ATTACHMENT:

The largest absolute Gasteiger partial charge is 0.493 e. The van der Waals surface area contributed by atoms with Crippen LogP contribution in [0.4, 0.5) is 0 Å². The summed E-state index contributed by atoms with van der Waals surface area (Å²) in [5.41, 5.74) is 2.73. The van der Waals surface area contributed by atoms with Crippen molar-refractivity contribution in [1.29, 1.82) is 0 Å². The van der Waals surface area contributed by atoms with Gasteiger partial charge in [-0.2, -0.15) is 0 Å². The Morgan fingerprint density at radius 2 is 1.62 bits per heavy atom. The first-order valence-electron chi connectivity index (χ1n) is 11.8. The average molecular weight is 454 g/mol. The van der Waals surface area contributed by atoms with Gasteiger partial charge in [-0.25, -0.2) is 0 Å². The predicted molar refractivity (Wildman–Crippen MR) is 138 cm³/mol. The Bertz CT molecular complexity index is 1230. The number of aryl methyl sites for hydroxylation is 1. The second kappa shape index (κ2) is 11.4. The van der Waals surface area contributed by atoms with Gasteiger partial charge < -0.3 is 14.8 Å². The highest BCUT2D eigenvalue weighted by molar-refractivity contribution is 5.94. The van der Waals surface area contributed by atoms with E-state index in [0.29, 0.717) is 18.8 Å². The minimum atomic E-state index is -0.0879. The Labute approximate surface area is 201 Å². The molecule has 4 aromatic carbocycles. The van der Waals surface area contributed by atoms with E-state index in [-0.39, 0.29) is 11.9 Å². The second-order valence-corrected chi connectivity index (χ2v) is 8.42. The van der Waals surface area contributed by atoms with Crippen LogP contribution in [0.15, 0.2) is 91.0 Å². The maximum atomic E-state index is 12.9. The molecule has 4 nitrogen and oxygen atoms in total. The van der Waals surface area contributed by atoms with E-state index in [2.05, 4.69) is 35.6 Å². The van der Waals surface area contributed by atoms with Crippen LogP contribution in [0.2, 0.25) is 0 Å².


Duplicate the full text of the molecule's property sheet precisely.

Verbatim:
The largest absolute Gasteiger partial charge is 0.493 e. The van der Waals surface area contributed by atoms with Crippen LogP contribution in [0.4, 0.5) is 0 Å². The summed E-state index contributed by atoms with van der Waals surface area (Å²) in [5.41, 5.74) is 2.73. The van der Waals surface area contributed by atoms with Crippen molar-refractivity contribution in [1.29, 1.82) is 0 Å². The van der Waals surface area contributed by atoms with Gasteiger partial charge in [-0.2, -0.15) is 0 Å². The Morgan fingerprint density at radius 2 is 1.62 bits per heavy atom. The first-order valence-electron chi connectivity index (χ1n) is 11.8. The average molecular weight is 454 g/mol. The van der Waals surface area contributed by atoms with Gasteiger partial charge in [-0.25, -0.2) is 0 Å². The predicted molar refractivity (Wildman–Crippen MR) is 138 cm³/mol. The Bertz CT molecular complexity index is 1230. The number of aryl methyl sites for hydroxylation is 1. The second kappa shape index (κ2) is 11.4. The van der Waals surface area contributed by atoms with Gasteiger partial charge < -0.3 is 14.8 Å². The highest BCUT2D eigenvalue weighted by molar-refractivity contribution is 5.94. The van der Waals surface area contributed by atoms with E-state index in [0.29, 0.717) is 18.8 Å². The minimum atomic E-state index is -0.0879. The Labute approximate surface area is 201 Å². The molecule has 4 aromatic carbocycles. The van der Waals surface area contributed by atoms with E-state index in [-0.39, 0.29) is 11.9 Å². The second-order valence-corrected chi connectivity index (χ2v) is 8.42. The van der Waals surface area contributed by atoms with Crippen LogP contribution in [0.15, 0.2) is 91.0 Å². The maximum atomic E-state index is 12.9. The molecule has 4 nitrogen and oxygen atoms in total. The van der Waals surface area contributed by atoms with E-state index in [2.05, 4.69) is 35.6 Å². The van der Waals surface area contributed by atoms with Crippen LogP contribution in [0.2, 0.25) is 0 Å².